I had an epiphany when I listened to “Sunshine Of Your Love” by Cream last night. Ginger Baker’s drumming was amazing, his brilliantly tuned drums accentuating the bizarre staccato melody and Eric Clapton’s lyrical blues guitar with its perfect setting of sustain making the song sound beautiful. But none of it would have amounted to anything without Jack Bruce’s eccentric blues melody and understated yet perfectly rhythmic vocals.
To call Jack Bruce the pulse, the spine and the real heart and soul of Cream would be an understatement. The band simply never would have existed without him. Many bands before Cream played the blues in a reverential manner. What made Cream stand out from the pack was the way Bruce never oversang the blues like too many have before and after him, and his blues melodies were perfect in their respect for tradition while still adding something new and intriguing with each listen.
Bruce was a tireless collaborator who shined no matter who he worked with, a partial list would make any music lover drool: Leslie West, Manfred Mann, John McLaughlin, Public Image Ltd., Carla Bley, John Mayall, Lou Reed (“Berlin”!), Chris Spedding, Graham Bond, and Frank Zappa, to name a few.
Most of Jack Bruce’s lyrics were written by poet Pete Brown and they worked brilliantly with Bruce’s dramatic songs, White Room being a good example. Brown’s lyrics were wild enough to keep up with Cream’s unbridled acid blues, my favorites being like SWLABR, Tales of Brave Ulysses, World of Pain, Deserted Cities of the Heart, and Passing the Time. The genius of his music was the way he balanced traditional blues with surprisingly sensitive flourishes, some viola playing here or some cello added to add a fuller dimension to Cream's sound.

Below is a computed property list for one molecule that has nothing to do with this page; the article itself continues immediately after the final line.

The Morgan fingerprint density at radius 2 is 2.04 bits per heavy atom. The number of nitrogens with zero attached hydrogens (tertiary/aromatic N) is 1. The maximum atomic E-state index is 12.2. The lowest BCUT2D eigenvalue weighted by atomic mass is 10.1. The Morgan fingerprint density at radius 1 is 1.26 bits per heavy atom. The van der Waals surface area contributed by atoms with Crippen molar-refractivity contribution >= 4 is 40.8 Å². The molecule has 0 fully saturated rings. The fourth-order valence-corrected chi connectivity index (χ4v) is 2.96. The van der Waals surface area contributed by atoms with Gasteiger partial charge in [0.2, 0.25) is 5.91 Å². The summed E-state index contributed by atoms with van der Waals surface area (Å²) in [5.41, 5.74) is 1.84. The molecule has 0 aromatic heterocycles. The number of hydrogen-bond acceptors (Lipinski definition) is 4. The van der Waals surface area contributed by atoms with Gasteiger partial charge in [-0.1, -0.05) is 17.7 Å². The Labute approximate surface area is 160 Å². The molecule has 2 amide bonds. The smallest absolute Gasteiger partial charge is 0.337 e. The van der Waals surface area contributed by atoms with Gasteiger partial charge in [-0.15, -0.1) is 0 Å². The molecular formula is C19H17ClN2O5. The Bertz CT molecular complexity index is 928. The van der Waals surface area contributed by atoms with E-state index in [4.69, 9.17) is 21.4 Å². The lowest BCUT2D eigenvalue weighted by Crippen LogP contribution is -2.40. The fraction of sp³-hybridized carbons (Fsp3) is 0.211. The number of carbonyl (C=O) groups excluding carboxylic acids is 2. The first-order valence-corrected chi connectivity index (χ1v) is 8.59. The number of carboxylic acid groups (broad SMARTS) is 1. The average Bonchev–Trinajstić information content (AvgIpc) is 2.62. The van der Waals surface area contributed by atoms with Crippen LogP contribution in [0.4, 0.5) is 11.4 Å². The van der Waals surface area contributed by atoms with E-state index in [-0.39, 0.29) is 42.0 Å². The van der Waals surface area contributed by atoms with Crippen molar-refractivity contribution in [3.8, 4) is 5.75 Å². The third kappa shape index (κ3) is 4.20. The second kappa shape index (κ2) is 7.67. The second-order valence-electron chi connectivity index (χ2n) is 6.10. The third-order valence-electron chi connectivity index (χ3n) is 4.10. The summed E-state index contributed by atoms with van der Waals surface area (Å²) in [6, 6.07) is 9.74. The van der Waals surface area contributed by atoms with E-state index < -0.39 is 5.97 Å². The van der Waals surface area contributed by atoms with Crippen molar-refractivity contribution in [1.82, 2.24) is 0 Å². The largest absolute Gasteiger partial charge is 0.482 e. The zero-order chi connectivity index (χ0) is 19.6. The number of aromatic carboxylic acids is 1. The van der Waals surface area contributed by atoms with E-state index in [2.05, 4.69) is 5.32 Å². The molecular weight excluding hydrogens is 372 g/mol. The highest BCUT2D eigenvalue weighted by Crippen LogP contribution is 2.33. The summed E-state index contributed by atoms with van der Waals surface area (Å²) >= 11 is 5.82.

Even after Cream’s demise Bruce still managed to keep the jazz/blues sound exploding on his first solo album, “Songs for a Tailor”. Tracks like Ministry of Bag, Rope Ladder To The Moon and Never Tell Your Mother She’s Out of Tune employed horns and keyboards, significantly expanding his musical palette after performing in a trio format for the past several years.
Occasionally he was driven to playing in Cream-style bands in the years to come because the fans demanded it: there was West, Bruce & Laing (aka Mountain pt. 2) and BLT and probably a few more I left out, so he was never remiss in keeping his fans happy. A true showman til the end.
I wish anyone seriously making a go of being a blues singer would study Jack Bruce because he embodies the best of blues in that he never hollered and always managed to sound Scottish even when tackling classics like Born Under A Bad Sign. Bruce never failed to steal the show, as witnessed by his grungy fuzz bass playing on Frank Zappa's raging instrumental "Apostrophe". And nothing was more shocking than hearing him sing lead on the chorus to Public Image Ltd’s song “Ease”. Jack Bruce was a timeless talent whose influence will be felt for a long, long time.
Also RIP to Clive Palmer of The Incredible String Band, Alvin Stardust, Rosetta Hightower, and the incredibly awesome Ian McLagan of The Small Faces and The Rod Stewart-fronted Faces. Music's getting better in heaven that it is down here!